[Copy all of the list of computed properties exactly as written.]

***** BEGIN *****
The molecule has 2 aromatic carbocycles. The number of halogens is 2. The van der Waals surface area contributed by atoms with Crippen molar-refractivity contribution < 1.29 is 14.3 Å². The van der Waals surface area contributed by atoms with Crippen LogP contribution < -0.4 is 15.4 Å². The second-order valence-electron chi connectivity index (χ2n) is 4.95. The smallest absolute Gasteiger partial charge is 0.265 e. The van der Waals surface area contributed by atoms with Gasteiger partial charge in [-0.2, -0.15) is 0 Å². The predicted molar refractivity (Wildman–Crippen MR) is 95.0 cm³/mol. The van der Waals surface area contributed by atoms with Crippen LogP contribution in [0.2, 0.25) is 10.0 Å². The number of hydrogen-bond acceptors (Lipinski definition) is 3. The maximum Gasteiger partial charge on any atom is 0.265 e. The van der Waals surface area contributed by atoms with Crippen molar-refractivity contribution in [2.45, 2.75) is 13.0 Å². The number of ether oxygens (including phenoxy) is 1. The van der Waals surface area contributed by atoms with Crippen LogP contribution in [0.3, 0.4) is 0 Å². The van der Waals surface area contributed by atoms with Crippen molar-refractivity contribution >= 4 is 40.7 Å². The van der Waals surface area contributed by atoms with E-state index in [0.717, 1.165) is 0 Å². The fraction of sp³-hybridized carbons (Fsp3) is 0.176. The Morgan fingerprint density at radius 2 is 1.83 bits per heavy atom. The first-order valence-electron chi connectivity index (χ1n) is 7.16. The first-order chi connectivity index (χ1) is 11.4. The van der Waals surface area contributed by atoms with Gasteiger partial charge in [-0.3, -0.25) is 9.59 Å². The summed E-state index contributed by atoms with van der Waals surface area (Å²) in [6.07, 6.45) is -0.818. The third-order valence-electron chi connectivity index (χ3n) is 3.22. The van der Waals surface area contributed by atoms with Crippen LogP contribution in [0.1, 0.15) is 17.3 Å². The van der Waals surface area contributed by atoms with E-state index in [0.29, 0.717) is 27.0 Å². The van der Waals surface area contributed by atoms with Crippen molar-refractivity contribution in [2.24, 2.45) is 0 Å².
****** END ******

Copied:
The molecule has 2 aromatic carbocycles. The number of halogens is 2. The van der Waals surface area contributed by atoms with Crippen molar-refractivity contribution < 1.29 is 14.3 Å². The van der Waals surface area contributed by atoms with Crippen LogP contribution < -0.4 is 15.4 Å². The second-order valence-electron chi connectivity index (χ2n) is 4.95. The smallest absolute Gasteiger partial charge is 0.265 e. The van der Waals surface area contributed by atoms with Gasteiger partial charge in [-0.2, -0.15) is 0 Å². The predicted molar refractivity (Wildman–Crippen MR) is 95.0 cm³/mol. The van der Waals surface area contributed by atoms with Crippen LogP contribution in [0.2, 0.25) is 10.0 Å². The number of hydrogen-bond acceptors (Lipinski definition) is 3. The maximum Gasteiger partial charge on any atom is 0.265 e. The van der Waals surface area contributed by atoms with Crippen molar-refractivity contribution in [2.45, 2.75) is 13.0 Å². The number of ether oxygens (including phenoxy) is 1. The van der Waals surface area contributed by atoms with Crippen LogP contribution in [0.3, 0.4) is 0 Å². The van der Waals surface area contributed by atoms with Crippen molar-refractivity contribution >= 4 is 40.7 Å². The van der Waals surface area contributed by atoms with E-state index in [0.717, 1.165) is 0 Å². The fraction of sp³-hybridized carbons (Fsp3) is 0.176. The Morgan fingerprint density at radius 2 is 1.83 bits per heavy atom. The first-order valence-electron chi connectivity index (χ1n) is 7.16. The first-order chi connectivity index (χ1) is 11.4. The van der Waals surface area contributed by atoms with Gasteiger partial charge in [-0.3, -0.25) is 9.59 Å². The summed E-state index contributed by atoms with van der Waals surface area (Å²) in [6.07, 6.45) is -0.818. The third-order valence-electron chi connectivity index (χ3n) is 3.22. The van der Waals surface area contributed by atoms with Crippen LogP contribution in [0.1, 0.15) is 17.3 Å². The van der Waals surface area contributed by atoms with E-state index in [0.29, 0.717) is 27.0 Å². The van der Waals surface area contributed by atoms with Crippen molar-refractivity contribution in [2.24, 2.45) is 0 Å².